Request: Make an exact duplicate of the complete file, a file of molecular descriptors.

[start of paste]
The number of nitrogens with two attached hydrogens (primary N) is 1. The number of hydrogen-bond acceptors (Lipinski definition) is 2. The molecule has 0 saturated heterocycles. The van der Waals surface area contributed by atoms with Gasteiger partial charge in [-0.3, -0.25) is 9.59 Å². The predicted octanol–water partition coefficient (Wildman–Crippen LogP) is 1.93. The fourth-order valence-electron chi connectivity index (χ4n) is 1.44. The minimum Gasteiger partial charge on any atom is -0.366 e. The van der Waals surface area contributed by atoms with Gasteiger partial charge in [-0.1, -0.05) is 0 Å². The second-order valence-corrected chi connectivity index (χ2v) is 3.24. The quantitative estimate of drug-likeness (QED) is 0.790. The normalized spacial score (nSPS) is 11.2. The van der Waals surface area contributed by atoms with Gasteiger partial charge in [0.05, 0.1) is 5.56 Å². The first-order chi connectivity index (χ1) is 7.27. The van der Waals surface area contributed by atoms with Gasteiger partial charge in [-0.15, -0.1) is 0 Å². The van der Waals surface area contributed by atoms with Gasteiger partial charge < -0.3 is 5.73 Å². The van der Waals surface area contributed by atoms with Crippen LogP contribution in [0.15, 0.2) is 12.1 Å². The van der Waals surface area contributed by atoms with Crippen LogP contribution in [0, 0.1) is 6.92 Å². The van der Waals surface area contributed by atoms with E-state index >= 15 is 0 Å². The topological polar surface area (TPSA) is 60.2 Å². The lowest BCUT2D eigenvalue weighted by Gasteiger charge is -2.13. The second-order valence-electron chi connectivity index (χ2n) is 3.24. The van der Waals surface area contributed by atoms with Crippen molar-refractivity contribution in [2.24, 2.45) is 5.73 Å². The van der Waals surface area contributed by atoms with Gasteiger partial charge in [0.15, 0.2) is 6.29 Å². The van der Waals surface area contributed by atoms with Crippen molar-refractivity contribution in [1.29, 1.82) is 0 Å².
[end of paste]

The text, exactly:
The number of nitrogens with two attached hydrogens (primary N) is 1. The number of hydrogen-bond acceptors (Lipinski definition) is 2. The molecule has 0 saturated heterocycles. The van der Waals surface area contributed by atoms with Gasteiger partial charge in [-0.3, -0.25) is 9.59 Å². The predicted octanol–water partition coefficient (Wildman–Crippen LogP) is 1.93. The fourth-order valence-electron chi connectivity index (χ4n) is 1.44. The minimum Gasteiger partial charge on any atom is -0.366 e. The van der Waals surface area contributed by atoms with Gasteiger partial charge in [-0.1, -0.05) is 0 Å². The second-order valence-corrected chi connectivity index (χ2v) is 3.24. The quantitative estimate of drug-likeness (QED) is 0.790. The normalized spacial score (nSPS) is 11.2. The van der Waals surface area contributed by atoms with Gasteiger partial charge in [0.05, 0.1) is 5.56 Å². The first-order chi connectivity index (χ1) is 7.27. The van der Waals surface area contributed by atoms with Gasteiger partial charge in [-0.15, -0.1) is 0 Å². The van der Waals surface area contributed by atoms with Gasteiger partial charge < -0.3 is 5.73 Å². The van der Waals surface area contributed by atoms with Crippen LogP contribution in [0.15, 0.2) is 12.1 Å². The van der Waals surface area contributed by atoms with Crippen LogP contribution in [0, 0.1) is 6.92 Å². The van der Waals surface area contributed by atoms with E-state index >= 15 is 0 Å². The topological polar surface area (TPSA) is 60.2 Å². The lowest BCUT2D eigenvalue weighted by Gasteiger charge is -2.13. The second-order valence-electron chi connectivity index (χ2n) is 3.24. The van der Waals surface area contributed by atoms with Crippen molar-refractivity contribution in [2.24, 2.45) is 5.73 Å². The van der Waals surface area contributed by atoms with Gasteiger partial charge in [0.15, 0.2) is 6.29 Å². The van der Waals surface area contributed by atoms with Crippen molar-refractivity contribution in [1.29, 1.82) is 0 Å².